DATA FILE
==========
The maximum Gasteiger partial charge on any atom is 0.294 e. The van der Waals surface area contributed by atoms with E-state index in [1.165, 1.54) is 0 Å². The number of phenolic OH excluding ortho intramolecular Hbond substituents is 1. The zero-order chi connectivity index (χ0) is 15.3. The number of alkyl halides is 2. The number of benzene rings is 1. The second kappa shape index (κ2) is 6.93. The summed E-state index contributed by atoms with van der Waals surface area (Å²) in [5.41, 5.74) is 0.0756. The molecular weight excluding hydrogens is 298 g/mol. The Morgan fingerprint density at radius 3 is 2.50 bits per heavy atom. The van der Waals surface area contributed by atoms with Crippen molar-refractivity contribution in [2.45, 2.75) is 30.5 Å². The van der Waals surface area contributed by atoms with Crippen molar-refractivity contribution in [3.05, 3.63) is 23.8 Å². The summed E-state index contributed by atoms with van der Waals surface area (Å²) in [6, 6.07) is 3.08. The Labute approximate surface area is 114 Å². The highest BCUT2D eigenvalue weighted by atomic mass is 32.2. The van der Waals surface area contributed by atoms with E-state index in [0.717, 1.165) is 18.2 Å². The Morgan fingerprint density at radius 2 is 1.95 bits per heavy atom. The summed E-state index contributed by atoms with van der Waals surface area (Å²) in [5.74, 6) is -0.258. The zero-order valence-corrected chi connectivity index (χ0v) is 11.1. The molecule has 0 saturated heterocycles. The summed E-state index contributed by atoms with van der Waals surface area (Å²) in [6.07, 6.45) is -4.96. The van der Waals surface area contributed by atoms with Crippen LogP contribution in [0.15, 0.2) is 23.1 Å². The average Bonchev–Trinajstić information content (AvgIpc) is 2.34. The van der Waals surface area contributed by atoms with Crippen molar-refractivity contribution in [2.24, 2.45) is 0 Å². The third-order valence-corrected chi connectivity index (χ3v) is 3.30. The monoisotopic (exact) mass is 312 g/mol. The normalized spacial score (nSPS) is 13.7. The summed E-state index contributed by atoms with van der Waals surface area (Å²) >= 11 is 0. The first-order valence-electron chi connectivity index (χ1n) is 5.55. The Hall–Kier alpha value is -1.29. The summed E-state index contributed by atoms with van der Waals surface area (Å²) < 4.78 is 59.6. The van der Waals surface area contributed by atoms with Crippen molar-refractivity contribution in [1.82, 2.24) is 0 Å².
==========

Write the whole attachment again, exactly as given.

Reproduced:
The maximum Gasteiger partial charge on any atom is 0.294 e. The van der Waals surface area contributed by atoms with E-state index in [1.165, 1.54) is 0 Å². The number of phenolic OH excluding ortho intramolecular Hbond substituents is 1. The zero-order chi connectivity index (χ0) is 15.3. The number of alkyl halides is 2. The number of benzene rings is 1. The second kappa shape index (κ2) is 6.93. The summed E-state index contributed by atoms with van der Waals surface area (Å²) in [5.41, 5.74) is 0.0756. The molecular weight excluding hydrogens is 298 g/mol. The Morgan fingerprint density at radius 3 is 2.50 bits per heavy atom. The van der Waals surface area contributed by atoms with Crippen molar-refractivity contribution in [2.45, 2.75) is 30.5 Å². The van der Waals surface area contributed by atoms with Crippen molar-refractivity contribution in [3.05, 3.63) is 23.8 Å². The summed E-state index contributed by atoms with van der Waals surface area (Å²) in [6, 6.07) is 3.08. The Labute approximate surface area is 114 Å². The highest BCUT2D eigenvalue weighted by atomic mass is 32.2. The van der Waals surface area contributed by atoms with E-state index in [0.717, 1.165) is 18.2 Å². The Morgan fingerprint density at radius 2 is 1.95 bits per heavy atom. The summed E-state index contributed by atoms with van der Waals surface area (Å²) in [5.74, 6) is -0.258. The zero-order valence-corrected chi connectivity index (χ0v) is 11.1. The molecule has 0 saturated heterocycles. The summed E-state index contributed by atoms with van der Waals surface area (Å²) in [6.07, 6.45) is -4.96. The van der Waals surface area contributed by atoms with Crippen LogP contribution in [0.15, 0.2) is 23.1 Å². The average Bonchev–Trinajstić information content (AvgIpc) is 2.34. The van der Waals surface area contributed by atoms with Crippen molar-refractivity contribution in [2.24, 2.45) is 0 Å². The third-order valence-corrected chi connectivity index (χ3v) is 3.30. The monoisotopic (exact) mass is 312 g/mol. The normalized spacial score (nSPS) is 13.7. The summed E-state index contributed by atoms with van der Waals surface area (Å²) >= 11 is 0. The first-order valence-electron chi connectivity index (χ1n) is 5.55. The Hall–Kier alpha value is -1.29. The summed E-state index contributed by atoms with van der Waals surface area (Å²) < 4.78 is 59.6. The van der Waals surface area contributed by atoms with Crippen molar-refractivity contribution in [1.82, 2.24) is 0 Å².